Research led by scientists in Canada suggests that alcohol is a factor in 1 in 25 deaths worldwide, prompting calls that an international framework is needed to reduce the harm that alcohol is causing to global health.

The research was conducted by first author Dr Jürgen Rehm, of the Centre for Addiction and Mental Health in Toronto, and the University of Toronto, and colleagues and is published as part of a cluster of studies and commentary papers on alcohol and health in the 27 June issue of The Lancet. Rehm also holds posts at the Technische Universität Dresden, Dresden, Germany, and the World Health Organization.

In their first paper, Rehm and colleagues review published work on exposure and prevalence of alcohol-use disorders and quantify the extent to which alcohol contributes to deaths and diseases, worldwide and in ten large countries.

Using figures from 2004, the most recent year for which global data is available, they estimate that the net effect of alcohol consumption on health is harmful, accounting for 3.8 per cent of deaths globally (6.3 per cent for men and 1.8 per cent for women), and 4.6 per cent of years lived with disability.

Most of the alcohol-related deaths were due to cancer, cardiovascular disease, liver disorders like cirrhosis, plus injuries and violence, say the authors.

Rehm and colleagues suggest that the level of alcohol-related disease is linked to the amount consumed, the effect being strongest on poor people and those marginalized from society, for every extra unit consumed.

The cost of this burden is equal to more than 1 per cent of gross national product in high income and middle income countries, they wrote, and most of this is not the health care cost but the social harm caused, said the researchers.

“Overall, we conclude that alcohol consumption is one of the major avoidable risk factors, and actions to reduce burden and costs associated with alcohol should be urgently increased,” they wrote.

They likened the problem of alcohol to that of tobacco a decade ago.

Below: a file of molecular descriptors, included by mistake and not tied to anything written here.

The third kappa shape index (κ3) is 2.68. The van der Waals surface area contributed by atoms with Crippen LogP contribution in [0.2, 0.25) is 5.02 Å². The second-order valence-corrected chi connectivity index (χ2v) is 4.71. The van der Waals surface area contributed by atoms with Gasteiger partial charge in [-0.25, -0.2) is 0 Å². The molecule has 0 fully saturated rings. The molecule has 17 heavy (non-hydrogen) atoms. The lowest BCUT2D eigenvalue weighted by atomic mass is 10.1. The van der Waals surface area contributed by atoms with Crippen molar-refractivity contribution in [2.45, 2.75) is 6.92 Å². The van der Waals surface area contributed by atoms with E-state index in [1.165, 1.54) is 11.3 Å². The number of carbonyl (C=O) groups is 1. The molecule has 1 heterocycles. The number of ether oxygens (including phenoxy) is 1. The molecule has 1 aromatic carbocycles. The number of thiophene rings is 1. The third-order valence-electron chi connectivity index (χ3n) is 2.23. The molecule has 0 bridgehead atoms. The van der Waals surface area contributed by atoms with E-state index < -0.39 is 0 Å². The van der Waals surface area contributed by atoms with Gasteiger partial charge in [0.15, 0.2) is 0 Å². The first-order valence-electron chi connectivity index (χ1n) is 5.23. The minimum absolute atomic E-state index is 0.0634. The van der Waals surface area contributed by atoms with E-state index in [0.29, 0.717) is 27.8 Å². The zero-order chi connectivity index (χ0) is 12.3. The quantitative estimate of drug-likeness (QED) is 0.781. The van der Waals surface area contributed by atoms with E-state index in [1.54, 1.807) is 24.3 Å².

“Globally, the effect of alcohol on burden of disease is about the same size as that of smoking in 2000, but it is greatest in developing countries,” said the authors.

Speaking to the Canadian Press, Rehm put the global figures into an even more alarming context, because while the global statistic suggests 1 in 25 deaths is linked to alcohol, more than half the population of the world doesn’t even touch alcohol.

“Worldwide, more people abstain than drink,” said Rehm, explaining it wasn’t only Muslim countries, but also:

“Countries like India where about 95 per cent of the women abstain, where about 80 per cent of the males abstain.”

“And India has more than one billion inhabitants, so they really count,” he added.

Rehm said they looked at two different aspects of alcohol consumption: the total amount drunk and the pattern of drinking, such as binge drinking where a lot is consumed in a short time.

They calculated the average global alcohol consumption per person per year is about 6.2 litres of pure ethanol, which is a rate of a dozen or so units of 10 mls each per week. One unit is roughly the amount of alcohol in a shot of spirits, a medium strength bottle of beer or a medium glass of wine.

However, in Europe, where 1 in 10 deaths are linked to alcohol, this figure is much higher at around 22 units per week, while in North America it is around 18 units. The lowest consumption was in eastern Mediterranean countries at 1.3 units per week.

Europe includes countries that were once in the Soviet Union, and these had the highest percentage of deaths linked to alcohol: 15 per cent or 1 in 7.

However, Rehm said that he was also concerned about the developing world, and Asia in particular, where increasing industrialization is going hand in hand with increasing alcohol consumption.

“We’re not talking about the poorest of the poor, we’re not talking about Africa,” he told The Canadian Press.

“We’re talking about those emerging economies like China, like Thailand, who are right now increasing their gross national product, who are getting more and more westernized in a lot of ways, and that is where alcohol is currently the Number 1 risk factor,” said Rehm.

Professor Ian Gilmore, chair of the Alcohol Health Alliance UK and president of the Royal College of Physicians, told the BBC that:

“This study is a global wake-up call.”

“We need an international framework convention for alcohol control, similar to that on tobacco, as soon as possible, to put into practice the evidence -based measures needed to reduce alcohol-related harm,” he added, suggesting this should include raising the price of alcohol, restricting its availability and banning advertising.

“And the action needs to start now,” said Gilmore.

“Global burden of disease and injury and economic cost attributable to alcohol use and alcohol-use disorders.”

Jürgen Rehm, Colin Mathers, Svetlana Popova, Montarat Thavorncharoensap, Yot Teerawattananon, Jayadeep Patra.
The Lancet, Volume 373, Issue 9682, Pages 2223 – 2233, 27 June 2009

Additional source: The Canadian Press. Written by: Catharine Paddock, PhD